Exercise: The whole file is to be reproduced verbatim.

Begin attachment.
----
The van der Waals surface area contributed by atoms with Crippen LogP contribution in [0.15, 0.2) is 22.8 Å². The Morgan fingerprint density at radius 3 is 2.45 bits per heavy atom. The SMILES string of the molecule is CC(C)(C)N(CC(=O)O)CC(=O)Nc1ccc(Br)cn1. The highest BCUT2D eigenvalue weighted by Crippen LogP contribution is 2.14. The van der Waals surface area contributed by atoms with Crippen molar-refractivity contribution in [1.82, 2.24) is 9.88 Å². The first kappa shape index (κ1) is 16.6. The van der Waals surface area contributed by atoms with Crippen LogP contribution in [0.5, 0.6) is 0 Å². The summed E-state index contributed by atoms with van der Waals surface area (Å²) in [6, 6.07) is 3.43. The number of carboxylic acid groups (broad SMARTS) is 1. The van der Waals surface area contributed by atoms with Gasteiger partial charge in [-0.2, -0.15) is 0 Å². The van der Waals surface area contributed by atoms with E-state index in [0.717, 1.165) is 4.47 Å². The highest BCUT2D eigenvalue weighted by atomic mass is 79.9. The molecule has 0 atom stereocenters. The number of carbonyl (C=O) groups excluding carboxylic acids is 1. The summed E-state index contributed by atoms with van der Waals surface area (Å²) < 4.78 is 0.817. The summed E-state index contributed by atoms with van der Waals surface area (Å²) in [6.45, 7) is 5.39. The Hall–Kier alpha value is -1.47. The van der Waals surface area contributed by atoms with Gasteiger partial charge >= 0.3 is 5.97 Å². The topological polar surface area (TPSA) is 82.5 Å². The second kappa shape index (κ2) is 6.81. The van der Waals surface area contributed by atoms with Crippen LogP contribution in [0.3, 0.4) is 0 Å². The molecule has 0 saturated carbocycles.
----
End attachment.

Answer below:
The van der Waals surface area contributed by atoms with Crippen LogP contribution in [0.15, 0.2) is 22.8 Å². The Morgan fingerprint density at radius 3 is 2.45 bits per heavy atom. The SMILES string of the molecule is CC(C)(C)N(CC(=O)O)CC(=O)Nc1ccc(Br)cn1. The highest BCUT2D eigenvalue weighted by Crippen LogP contribution is 2.14. The van der Waals surface area contributed by atoms with Crippen molar-refractivity contribution in [1.82, 2.24) is 9.88 Å². The first kappa shape index (κ1) is 16.6. The van der Waals surface area contributed by atoms with Crippen LogP contribution in [0.5, 0.6) is 0 Å². The summed E-state index contributed by atoms with van der Waals surface area (Å²) in [6, 6.07) is 3.43. The number of carboxylic acid groups (broad SMARTS) is 1. The van der Waals surface area contributed by atoms with Gasteiger partial charge in [-0.2, -0.15) is 0 Å². The van der Waals surface area contributed by atoms with E-state index in [0.717, 1.165) is 4.47 Å². The highest BCUT2D eigenvalue weighted by atomic mass is 79.9. The molecule has 0 atom stereocenters. The number of carbonyl (C=O) groups excluding carboxylic acids is 1. The summed E-state index contributed by atoms with van der Waals surface area (Å²) < 4.78 is 0.817. The summed E-state index contributed by atoms with van der Waals surface area (Å²) in [6.45, 7) is 5.39. The Hall–Kier alpha value is -1.47. The van der Waals surface area contributed by atoms with Gasteiger partial charge >= 0.3 is 5.97 Å². The topological polar surface area (TPSA) is 82.5 Å². The second kappa shape index (κ2) is 6.81. The van der Waals surface area contributed by atoms with Crippen LogP contribution in [0.3, 0.4) is 0 Å². The molecule has 0 saturated carbocycles.